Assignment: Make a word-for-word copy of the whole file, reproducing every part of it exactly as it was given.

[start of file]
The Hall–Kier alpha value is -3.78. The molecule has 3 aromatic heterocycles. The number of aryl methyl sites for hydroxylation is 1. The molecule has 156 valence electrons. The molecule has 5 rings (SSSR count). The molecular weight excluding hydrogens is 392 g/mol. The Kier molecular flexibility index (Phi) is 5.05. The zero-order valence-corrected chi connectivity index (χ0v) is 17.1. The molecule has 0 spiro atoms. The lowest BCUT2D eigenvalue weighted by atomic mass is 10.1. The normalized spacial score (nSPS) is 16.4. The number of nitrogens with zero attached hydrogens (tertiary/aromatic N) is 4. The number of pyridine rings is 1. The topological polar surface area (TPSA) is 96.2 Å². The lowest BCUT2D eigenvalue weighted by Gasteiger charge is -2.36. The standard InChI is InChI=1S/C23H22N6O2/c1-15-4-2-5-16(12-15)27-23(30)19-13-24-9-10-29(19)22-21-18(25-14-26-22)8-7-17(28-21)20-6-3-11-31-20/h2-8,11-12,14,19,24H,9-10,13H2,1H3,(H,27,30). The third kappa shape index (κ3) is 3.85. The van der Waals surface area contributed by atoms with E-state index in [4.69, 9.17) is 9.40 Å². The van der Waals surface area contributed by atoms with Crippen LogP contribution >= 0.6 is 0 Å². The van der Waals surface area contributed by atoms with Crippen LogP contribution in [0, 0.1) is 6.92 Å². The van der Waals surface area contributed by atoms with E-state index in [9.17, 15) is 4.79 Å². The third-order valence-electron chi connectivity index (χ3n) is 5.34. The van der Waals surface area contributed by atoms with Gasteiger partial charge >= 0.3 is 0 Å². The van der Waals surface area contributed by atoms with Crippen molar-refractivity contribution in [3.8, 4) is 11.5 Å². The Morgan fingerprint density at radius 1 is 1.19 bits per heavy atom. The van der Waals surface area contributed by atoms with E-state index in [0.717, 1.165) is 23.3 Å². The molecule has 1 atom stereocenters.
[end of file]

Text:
The Hall–Kier alpha value is -3.78. The molecule has 3 aromatic heterocycles. The number of aryl methyl sites for hydroxylation is 1. The molecule has 156 valence electrons. The molecule has 5 rings (SSSR count). The molecular weight excluding hydrogens is 392 g/mol. The Kier molecular flexibility index (Phi) is 5.05. The zero-order valence-corrected chi connectivity index (χ0v) is 17.1. The molecule has 0 spiro atoms. The lowest BCUT2D eigenvalue weighted by atomic mass is 10.1. The normalized spacial score (nSPS) is 16.4. The number of nitrogens with zero attached hydrogens (tertiary/aromatic N) is 4. The number of pyridine rings is 1. The topological polar surface area (TPSA) is 96.2 Å². The lowest BCUT2D eigenvalue weighted by Gasteiger charge is -2.36. The standard InChI is InChI=1S/C23H22N6O2/c1-15-4-2-5-16(12-15)27-23(30)19-13-24-9-10-29(19)22-21-18(25-14-26-22)8-7-17(28-21)20-6-3-11-31-20/h2-8,11-12,14,19,24H,9-10,13H2,1H3,(H,27,30). The third kappa shape index (κ3) is 3.85. The van der Waals surface area contributed by atoms with E-state index in [4.69, 9.17) is 9.40 Å². The van der Waals surface area contributed by atoms with Crippen LogP contribution >= 0.6 is 0 Å². The van der Waals surface area contributed by atoms with Crippen LogP contribution in [0, 0.1) is 6.92 Å². The van der Waals surface area contributed by atoms with E-state index in [9.17, 15) is 4.79 Å². The third-order valence-electron chi connectivity index (χ3n) is 5.34. The van der Waals surface area contributed by atoms with Gasteiger partial charge >= 0.3 is 0 Å². The van der Waals surface area contributed by atoms with Crippen molar-refractivity contribution in [3.8, 4) is 11.5 Å². The Morgan fingerprint density at radius 1 is 1.19 bits per heavy atom. The van der Waals surface area contributed by atoms with E-state index in [0.717, 1.165) is 23.3 Å². The molecule has 1 atom stereocenters.